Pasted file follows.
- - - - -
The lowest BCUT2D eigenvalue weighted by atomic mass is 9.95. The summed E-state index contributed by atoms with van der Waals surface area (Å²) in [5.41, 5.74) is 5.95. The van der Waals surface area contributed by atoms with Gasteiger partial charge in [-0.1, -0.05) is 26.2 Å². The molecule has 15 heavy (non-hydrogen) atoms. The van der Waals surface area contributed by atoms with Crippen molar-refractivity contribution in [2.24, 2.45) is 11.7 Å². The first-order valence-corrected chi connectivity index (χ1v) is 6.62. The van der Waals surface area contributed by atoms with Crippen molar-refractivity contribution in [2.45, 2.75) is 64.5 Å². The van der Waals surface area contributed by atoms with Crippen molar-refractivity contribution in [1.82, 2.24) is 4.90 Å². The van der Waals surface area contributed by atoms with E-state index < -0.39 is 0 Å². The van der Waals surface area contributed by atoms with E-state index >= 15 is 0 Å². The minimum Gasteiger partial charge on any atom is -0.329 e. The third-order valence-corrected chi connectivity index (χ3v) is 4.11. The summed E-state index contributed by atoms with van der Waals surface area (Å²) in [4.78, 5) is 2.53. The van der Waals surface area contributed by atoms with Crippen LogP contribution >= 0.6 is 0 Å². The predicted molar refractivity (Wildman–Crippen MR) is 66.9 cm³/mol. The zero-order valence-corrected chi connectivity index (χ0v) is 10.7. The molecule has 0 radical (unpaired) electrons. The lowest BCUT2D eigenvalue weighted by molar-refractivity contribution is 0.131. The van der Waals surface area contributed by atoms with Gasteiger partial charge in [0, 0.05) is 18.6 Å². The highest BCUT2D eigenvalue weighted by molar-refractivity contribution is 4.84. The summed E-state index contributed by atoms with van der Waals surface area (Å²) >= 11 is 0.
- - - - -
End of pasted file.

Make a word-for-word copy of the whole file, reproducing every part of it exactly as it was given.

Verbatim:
The lowest BCUT2D eigenvalue weighted by atomic mass is 9.95. The summed E-state index contributed by atoms with van der Waals surface area (Å²) in [5.41, 5.74) is 5.95. The van der Waals surface area contributed by atoms with Gasteiger partial charge in [-0.1, -0.05) is 26.2 Å². The molecule has 15 heavy (non-hydrogen) atoms. The van der Waals surface area contributed by atoms with Crippen molar-refractivity contribution in [2.24, 2.45) is 11.7 Å². The first-order valence-corrected chi connectivity index (χ1v) is 6.62. The van der Waals surface area contributed by atoms with Crippen molar-refractivity contribution in [2.45, 2.75) is 64.5 Å². The van der Waals surface area contributed by atoms with Crippen molar-refractivity contribution in [1.82, 2.24) is 4.90 Å². The van der Waals surface area contributed by atoms with E-state index < -0.39 is 0 Å². The van der Waals surface area contributed by atoms with E-state index >= 15 is 0 Å². The minimum Gasteiger partial charge on any atom is -0.329 e. The third-order valence-corrected chi connectivity index (χ3v) is 4.11. The summed E-state index contributed by atoms with van der Waals surface area (Å²) in [4.78, 5) is 2.53. The van der Waals surface area contributed by atoms with Crippen LogP contribution >= 0.6 is 0 Å². The predicted molar refractivity (Wildman–Crippen MR) is 66.9 cm³/mol. The zero-order valence-corrected chi connectivity index (χ0v) is 10.7. The molecule has 0 radical (unpaired) electrons. The lowest BCUT2D eigenvalue weighted by molar-refractivity contribution is 0.131. The van der Waals surface area contributed by atoms with Gasteiger partial charge in [0, 0.05) is 18.6 Å². The highest BCUT2D eigenvalue weighted by molar-refractivity contribution is 4.84. The summed E-state index contributed by atoms with van der Waals surface area (Å²) >= 11 is 0.